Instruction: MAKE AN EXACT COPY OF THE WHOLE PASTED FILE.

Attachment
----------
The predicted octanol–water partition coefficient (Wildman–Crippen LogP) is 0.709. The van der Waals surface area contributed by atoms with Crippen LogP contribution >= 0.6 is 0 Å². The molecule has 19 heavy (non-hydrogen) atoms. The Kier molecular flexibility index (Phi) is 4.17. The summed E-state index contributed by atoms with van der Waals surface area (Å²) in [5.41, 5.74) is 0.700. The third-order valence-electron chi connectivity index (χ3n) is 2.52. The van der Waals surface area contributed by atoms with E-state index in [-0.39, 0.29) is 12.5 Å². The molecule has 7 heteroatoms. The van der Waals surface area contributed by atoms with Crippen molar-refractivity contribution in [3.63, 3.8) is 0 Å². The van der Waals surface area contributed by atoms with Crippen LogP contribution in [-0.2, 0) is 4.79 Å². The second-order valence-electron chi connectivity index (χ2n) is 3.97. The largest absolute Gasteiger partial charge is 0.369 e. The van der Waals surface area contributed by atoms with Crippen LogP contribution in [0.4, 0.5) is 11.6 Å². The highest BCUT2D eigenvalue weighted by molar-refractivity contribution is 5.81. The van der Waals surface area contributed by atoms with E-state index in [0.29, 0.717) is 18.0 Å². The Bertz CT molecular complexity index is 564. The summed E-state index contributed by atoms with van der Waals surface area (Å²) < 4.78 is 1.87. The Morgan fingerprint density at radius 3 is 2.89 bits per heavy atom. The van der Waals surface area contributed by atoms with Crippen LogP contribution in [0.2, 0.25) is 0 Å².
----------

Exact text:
The predicted octanol–water partition coefficient (Wildman–Crippen LogP) is 0.709. The van der Waals surface area contributed by atoms with Crippen LogP contribution >= 0.6 is 0 Å². The molecule has 19 heavy (non-hydrogen) atoms. The Kier molecular flexibility index (Phi) is 4.17. The summed E-state index contributed by atoms with van der Waals surface area (Å²) in [5.41, 5.74) is 0.700. The third-order valence-electron chi connectivity index (χ3n) is 2.52. The van der Waals surface area contributed by atoms with E-state index in [-0.39, 0.29) is 12.5 Å². The molecule has 7 heteroatoms. The van der Waals surface area contributed by atoms with Crippen molar-refractivity contribution in [3.63, 3.8) is 0 Å². The van der Waals surface area contributed by atoms with Crippen LogP contribution in [-0.2, 0) is 4.79 Å². The second-order valence-electron chi connectivity index (χ2n) is 3.97. The largest absolute Gasteiger partial charge is 0.369 e. The van der Waals surface area contributed by atoms with Crippen LogP contribution in [0.4, 0.5) is 11.6 Å². The highest BCUT2D eigenvalue weighted by molar-refractivity contribution is 5.81. The van der Waals surface area contributed by atoms with E-state index in [0.29, 0.717) is 18.0 Å². The Bertz CT molecular complexity index is 564. The summed E-state index contributed by atoms with van der Waals surface area (Å²) < 4.78 is 1.87. The Morgan fingerprint density at radius 3 is 2.89 bits per heavy atom. The van der Waals surface area contributed by atoms with Crippen LogP contribution in [0.2, 0.25) is 0 Å².